Roue, La

Director: Abel Gance
Year Released: 1923
Rating: 2.5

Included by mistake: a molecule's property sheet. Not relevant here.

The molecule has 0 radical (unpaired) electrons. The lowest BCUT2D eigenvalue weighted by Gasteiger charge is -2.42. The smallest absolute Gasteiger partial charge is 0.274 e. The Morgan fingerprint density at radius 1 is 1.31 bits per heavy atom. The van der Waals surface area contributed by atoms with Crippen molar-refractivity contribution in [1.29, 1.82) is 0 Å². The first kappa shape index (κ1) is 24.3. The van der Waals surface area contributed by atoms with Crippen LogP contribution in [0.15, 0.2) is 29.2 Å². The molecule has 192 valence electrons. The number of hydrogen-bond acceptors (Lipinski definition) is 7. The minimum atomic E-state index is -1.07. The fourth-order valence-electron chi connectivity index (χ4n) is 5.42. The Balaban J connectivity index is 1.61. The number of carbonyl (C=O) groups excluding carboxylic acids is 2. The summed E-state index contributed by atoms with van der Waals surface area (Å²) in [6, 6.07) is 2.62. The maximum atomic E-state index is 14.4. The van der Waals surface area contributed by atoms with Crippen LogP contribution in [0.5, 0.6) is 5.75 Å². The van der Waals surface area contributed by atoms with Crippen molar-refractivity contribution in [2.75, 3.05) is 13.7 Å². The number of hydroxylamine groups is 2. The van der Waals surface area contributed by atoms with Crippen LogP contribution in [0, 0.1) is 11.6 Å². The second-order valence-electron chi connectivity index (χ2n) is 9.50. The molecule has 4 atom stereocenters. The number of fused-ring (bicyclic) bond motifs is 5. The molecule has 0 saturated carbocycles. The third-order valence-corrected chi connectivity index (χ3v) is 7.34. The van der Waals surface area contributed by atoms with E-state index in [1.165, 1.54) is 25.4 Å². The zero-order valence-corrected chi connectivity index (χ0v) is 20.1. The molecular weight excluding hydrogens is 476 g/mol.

Railroad engineer Sisif (Séverin-Mars) discovers a baby girl at the sight of a train wreck, but instead of reporting the missing child, he accepts her as his own along with his infant son - when she (Ivy Close) grows up, however, weird problems emerge, as both he and his violin-crafting son (Gabriel de Gravone) fall in love with her (oh so French!) and she's courted by a wealthy railway inspector (Pierre Magnier). Though an interesting set-up - with a strangely poetic conclusion I did not anticipate - it needs to be asked whether or not Gance's ego gets in the way of his filmmaking: running at close to five hours long (originally it was closer to eight hours!), this is lacking in efficiency and depth and one wonders whether or not it's a story that could have been told in a more compact, less belabored manner. There are really only three principal players to focus on - with the Magnier character being only marginally developed - and it's as if their sweetly tragic fable, in stretched out form, does it more of a disservice than anything: Gance throws the proverbial kitchen sink of cinematic techniques at the screen, and while many of them are intriguing, they sometimes feel a bit unnecessary.